Harvest Thermal: Delivering on the Promise of Decarbonization
When we look back on the 2020s we will see clearly that the revolution to remove fossil fuels from the built environment was taking shape before our very eyes. Powerful tailwinds exist today for building decarbonization, from the recent enactment of the federal government’s Inflation Reduction Act to progressive building codes in California, New York, Massachusetts, Maine, Oregon, Washington, and British Columbia, and beyond.
Still, in many locales across North America, the outstanding home performance question is what will be the dominant technology to replace methane gas for the largest sources of energy consumption in the home: heating and hot water. Heat pumps are incredible, almost magical, machines, transferring as heat 3 to 5 times more energy than they consume—a remarkable improvement in energy efficiency compared to fossil-fueled appliances. Most gas furnaces on the market today have an efficiency factor of 0.8 and for gas water heaters, it’s around 0.5 depending on usage.
But, the unintended consequence of installing heat pumps for home heating and hot water is the additional demand for electricity, particularly during peak periods, when it often comes from dirty, nonrenewable sources. Imagine a typical, cold February morning when the alarm clock rings and families crawl out from under their covers into a warm room and step into a hot shower to start their day. With all-electric heating and hot water, that surge in electricity demand will come in the dark before solar energy ramps up. The grid of 2030 will be cleaner than today, but it will still have to rely on gas-fired “peaker” plants and “baseload” power for that early morning and early evening surge to heat our homes and fill our hot water tanks, and that energy mix will be invariably dirtier than mid-day energy.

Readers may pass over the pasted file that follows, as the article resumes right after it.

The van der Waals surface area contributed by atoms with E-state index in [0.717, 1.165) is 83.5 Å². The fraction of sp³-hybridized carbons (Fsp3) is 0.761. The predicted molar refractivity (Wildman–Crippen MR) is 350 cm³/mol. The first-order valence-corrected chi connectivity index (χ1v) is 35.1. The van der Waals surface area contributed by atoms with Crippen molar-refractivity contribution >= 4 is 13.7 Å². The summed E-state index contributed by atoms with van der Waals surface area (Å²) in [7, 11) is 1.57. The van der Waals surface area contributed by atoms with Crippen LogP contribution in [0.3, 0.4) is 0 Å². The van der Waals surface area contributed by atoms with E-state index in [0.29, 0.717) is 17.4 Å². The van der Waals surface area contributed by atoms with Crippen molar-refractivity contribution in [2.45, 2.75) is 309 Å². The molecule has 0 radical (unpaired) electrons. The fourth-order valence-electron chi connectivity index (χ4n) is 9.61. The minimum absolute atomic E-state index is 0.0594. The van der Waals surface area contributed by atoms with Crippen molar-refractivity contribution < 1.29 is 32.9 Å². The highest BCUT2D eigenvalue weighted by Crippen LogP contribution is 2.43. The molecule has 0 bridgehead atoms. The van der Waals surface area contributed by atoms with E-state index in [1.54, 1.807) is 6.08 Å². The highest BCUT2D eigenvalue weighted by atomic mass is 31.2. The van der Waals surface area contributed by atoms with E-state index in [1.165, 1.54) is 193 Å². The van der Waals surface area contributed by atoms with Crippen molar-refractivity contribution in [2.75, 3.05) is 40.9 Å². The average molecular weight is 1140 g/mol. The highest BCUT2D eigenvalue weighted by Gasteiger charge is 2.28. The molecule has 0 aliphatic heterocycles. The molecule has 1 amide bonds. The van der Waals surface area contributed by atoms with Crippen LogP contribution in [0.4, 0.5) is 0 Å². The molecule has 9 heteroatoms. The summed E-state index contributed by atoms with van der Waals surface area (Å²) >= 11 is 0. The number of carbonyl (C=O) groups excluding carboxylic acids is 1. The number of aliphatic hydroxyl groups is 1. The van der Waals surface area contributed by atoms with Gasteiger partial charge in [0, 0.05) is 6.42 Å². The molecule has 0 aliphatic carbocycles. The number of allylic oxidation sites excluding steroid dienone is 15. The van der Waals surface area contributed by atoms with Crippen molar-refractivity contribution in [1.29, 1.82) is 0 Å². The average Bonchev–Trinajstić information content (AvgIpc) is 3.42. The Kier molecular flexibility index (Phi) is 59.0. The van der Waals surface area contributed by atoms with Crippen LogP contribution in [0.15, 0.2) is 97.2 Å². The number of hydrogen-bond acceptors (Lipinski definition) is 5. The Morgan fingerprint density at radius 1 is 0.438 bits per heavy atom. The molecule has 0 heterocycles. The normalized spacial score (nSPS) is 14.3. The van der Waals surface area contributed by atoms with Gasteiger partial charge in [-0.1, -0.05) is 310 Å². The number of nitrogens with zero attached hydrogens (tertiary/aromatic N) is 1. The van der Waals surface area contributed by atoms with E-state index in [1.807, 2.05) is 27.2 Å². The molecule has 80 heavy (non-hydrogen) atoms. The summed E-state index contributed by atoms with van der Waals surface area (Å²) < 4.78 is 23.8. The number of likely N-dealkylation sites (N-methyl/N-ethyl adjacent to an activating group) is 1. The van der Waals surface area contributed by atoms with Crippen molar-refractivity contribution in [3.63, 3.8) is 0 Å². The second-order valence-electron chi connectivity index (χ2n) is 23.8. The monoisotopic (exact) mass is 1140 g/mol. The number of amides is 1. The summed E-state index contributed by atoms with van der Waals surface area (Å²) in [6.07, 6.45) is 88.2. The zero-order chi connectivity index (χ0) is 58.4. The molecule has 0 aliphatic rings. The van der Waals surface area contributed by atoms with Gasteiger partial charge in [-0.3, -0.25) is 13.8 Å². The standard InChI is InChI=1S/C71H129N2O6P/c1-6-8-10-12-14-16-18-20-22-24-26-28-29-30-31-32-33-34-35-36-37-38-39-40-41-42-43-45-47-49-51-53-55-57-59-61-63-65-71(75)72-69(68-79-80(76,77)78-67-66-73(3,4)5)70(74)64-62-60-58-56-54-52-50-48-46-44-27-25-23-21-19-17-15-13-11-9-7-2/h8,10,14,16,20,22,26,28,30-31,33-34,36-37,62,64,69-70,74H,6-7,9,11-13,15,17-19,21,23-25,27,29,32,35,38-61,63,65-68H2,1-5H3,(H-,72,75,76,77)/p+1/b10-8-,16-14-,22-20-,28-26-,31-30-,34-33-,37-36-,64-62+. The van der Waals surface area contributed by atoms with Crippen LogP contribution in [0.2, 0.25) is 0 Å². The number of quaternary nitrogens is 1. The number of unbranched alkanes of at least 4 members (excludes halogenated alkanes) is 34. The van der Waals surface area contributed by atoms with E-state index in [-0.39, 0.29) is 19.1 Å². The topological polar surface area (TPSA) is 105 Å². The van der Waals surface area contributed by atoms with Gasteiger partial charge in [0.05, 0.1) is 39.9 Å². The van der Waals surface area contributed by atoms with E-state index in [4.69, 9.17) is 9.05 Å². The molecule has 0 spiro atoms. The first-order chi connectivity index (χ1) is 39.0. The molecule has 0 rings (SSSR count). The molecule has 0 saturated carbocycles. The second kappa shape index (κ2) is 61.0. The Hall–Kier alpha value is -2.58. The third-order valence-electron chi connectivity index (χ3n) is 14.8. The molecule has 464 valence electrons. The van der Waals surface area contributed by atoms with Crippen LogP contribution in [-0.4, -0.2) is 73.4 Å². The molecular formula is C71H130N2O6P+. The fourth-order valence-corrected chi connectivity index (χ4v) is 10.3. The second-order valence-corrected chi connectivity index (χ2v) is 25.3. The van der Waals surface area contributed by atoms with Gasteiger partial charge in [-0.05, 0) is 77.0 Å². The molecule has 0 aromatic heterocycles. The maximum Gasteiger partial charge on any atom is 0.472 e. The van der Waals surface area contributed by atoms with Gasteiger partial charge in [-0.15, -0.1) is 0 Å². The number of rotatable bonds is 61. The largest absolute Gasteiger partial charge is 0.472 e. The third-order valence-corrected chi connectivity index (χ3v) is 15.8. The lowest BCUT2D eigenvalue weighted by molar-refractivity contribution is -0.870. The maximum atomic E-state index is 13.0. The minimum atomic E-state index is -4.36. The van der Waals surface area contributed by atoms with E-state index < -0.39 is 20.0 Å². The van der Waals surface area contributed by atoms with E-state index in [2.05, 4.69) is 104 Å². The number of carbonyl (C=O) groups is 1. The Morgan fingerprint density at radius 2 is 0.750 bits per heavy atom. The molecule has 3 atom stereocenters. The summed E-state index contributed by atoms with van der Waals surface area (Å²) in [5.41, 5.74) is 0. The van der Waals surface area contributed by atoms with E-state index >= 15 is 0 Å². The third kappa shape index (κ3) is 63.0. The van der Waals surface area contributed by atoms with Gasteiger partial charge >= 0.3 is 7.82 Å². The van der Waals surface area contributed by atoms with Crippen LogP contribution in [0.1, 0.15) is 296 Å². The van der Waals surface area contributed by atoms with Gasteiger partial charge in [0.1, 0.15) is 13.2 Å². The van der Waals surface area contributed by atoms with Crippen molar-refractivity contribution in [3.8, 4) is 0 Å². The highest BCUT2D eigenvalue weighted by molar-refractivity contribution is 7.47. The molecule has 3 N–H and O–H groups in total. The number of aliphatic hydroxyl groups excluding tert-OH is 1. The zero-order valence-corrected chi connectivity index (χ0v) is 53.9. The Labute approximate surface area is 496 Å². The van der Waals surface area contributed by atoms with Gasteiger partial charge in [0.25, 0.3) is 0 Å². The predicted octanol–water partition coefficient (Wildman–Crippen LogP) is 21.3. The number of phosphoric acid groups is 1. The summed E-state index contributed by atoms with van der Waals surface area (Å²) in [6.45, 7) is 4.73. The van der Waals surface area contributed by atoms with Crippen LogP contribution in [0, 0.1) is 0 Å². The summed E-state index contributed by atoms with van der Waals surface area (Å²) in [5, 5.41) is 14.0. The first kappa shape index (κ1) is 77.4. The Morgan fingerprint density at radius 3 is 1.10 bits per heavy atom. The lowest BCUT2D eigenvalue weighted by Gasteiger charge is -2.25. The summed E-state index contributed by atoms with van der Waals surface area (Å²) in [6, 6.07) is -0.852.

How can we make all-electric space heating and hot water the cleanest, most sustainable solution while delivering significant savings on energy costs compared to gas? That’s the problem Harvest Thermal set out to solve. And, the solution had to be as convenient and comfortable, if not better, than current systems.
Harvest Thermal launched commercially in February 2022, and our systems are providing outstanding performance on par with our first five pilots (see “Ultra-Low-Carbon Hot Water and Space Conditioning”). With a dozen commercial projects deployed—18 total in variously sized homes—our system is cutting carbon emissions by 90% or more, compared to gas equipment, and by 50% compared to standard heat pump solutions. And, homeowners are achieving savings of up to 45% on their monthly heating and hot water bills—a huge win for the family budget (see Figure 1).